With the example chosen, we can see that if we further narrow our search by adding the term fracture, we end up with too few results. “The challenge is to try different combinations of the keywords to narrow the search (so as not to pull hundreds or thousands of articles), yet not narrowing it too much that important information could be missed.”2 By reviewing 42 abstracts to identify relevant research we are likely to identify a few articles with potential to answer our question. From this abstract review, we would hopefully identify a few studies to be read in full.

When considering search terms, you can also look to other articles that you have read to find relevant key words and subject headings for your topic. These keywords are used to index articles for online databases, and are often found at the end of the abstract. When you find a good article on your subject, you can also go through its reference list to see if you can identify other articles for review (commonly referred to as ‘hand searching’).

If after reviewing the abstracts found through your literature search you feel that your search did not identify relevant research, you may wish to go back and try some alternate search terms. For instance, you could search fall prevention, fractures and physiotherapy to see if that identified more relevant results. When it comes to search terms, the process really is one of trial and error. The good news is that the more regularly you engage in literature searching, the better you get at finding articles that relate to your area of interest.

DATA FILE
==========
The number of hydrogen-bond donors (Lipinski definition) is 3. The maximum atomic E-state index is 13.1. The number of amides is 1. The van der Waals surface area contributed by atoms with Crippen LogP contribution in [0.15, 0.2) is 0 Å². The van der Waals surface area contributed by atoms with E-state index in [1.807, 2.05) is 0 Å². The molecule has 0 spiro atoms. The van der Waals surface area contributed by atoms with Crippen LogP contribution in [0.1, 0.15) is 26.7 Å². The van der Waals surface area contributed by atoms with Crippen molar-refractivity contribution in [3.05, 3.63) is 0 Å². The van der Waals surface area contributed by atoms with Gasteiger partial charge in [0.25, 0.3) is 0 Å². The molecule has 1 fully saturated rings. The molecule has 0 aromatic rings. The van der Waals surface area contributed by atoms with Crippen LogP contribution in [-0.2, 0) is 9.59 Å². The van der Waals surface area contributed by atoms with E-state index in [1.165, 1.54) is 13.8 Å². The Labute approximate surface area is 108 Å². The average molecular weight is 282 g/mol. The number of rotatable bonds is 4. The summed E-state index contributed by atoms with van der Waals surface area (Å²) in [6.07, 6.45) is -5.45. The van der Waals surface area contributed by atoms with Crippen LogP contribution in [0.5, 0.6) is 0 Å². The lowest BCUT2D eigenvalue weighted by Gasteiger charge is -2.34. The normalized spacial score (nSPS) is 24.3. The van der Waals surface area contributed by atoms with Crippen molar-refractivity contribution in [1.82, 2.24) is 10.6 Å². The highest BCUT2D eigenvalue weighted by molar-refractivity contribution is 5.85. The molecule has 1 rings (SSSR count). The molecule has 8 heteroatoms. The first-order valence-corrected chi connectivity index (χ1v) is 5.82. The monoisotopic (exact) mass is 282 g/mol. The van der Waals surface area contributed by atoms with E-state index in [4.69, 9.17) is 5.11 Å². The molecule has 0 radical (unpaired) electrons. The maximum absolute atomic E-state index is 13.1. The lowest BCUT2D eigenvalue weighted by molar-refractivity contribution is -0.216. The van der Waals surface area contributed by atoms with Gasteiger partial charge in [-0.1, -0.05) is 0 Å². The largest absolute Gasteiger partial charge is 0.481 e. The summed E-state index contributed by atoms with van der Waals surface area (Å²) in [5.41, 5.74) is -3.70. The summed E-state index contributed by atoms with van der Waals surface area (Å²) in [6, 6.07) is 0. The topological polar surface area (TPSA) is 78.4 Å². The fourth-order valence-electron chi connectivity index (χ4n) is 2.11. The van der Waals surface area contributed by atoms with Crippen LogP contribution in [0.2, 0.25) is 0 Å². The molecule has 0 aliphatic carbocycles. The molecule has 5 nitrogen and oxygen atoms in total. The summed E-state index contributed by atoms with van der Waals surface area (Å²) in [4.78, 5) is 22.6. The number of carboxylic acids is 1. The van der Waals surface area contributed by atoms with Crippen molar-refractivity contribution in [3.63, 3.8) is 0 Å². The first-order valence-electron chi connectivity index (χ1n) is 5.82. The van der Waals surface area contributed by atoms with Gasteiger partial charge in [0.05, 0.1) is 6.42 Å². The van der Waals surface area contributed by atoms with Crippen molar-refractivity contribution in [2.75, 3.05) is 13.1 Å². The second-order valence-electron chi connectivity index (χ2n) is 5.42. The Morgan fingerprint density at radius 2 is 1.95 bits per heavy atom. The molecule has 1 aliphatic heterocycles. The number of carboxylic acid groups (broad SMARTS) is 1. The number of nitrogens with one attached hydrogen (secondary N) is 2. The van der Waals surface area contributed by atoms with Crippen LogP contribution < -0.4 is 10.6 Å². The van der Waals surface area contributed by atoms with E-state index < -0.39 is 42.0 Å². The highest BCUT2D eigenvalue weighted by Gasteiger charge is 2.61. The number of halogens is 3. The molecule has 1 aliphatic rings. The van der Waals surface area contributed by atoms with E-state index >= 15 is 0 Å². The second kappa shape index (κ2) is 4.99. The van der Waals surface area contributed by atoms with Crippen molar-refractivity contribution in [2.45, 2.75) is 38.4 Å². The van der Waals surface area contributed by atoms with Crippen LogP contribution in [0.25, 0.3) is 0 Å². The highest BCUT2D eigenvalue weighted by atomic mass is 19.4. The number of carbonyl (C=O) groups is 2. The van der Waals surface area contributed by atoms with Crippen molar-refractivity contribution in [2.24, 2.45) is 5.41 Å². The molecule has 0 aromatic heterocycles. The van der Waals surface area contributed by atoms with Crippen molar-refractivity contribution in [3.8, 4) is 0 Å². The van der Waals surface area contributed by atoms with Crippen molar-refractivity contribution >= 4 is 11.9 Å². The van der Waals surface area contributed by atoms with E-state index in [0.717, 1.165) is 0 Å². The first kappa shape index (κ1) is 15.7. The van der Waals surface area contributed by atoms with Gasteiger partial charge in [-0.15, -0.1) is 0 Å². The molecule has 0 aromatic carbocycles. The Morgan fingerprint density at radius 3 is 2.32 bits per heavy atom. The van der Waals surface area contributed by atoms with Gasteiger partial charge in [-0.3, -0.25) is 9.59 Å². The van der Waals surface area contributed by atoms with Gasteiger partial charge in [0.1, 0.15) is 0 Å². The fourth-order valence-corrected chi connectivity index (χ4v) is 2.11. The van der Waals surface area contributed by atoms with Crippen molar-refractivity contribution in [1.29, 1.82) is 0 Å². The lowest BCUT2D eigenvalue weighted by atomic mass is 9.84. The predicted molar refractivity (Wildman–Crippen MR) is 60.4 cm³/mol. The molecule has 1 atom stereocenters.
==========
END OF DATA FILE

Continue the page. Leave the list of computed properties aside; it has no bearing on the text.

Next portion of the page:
Research Databases
Knowing what to search for is important, but it is also important to learn where to look. Knowing the databases where are you most likely to find relevant physiotherapy information will speed this process. Some favorites that come to mind are Pedro and Cinahl, and best of all, the Cochrane database. Cochrane is especially helpful as their systematic reviews and meta-analyses synthesize a large volume of research into one report, helping to identify the cumulative trends in research. By combining study results, (especially when considering several smaller studies), it is possible to achieve a more strongly powered, more generalizable and less biased conclusion that will guide your treatment plan than a single study can provide.3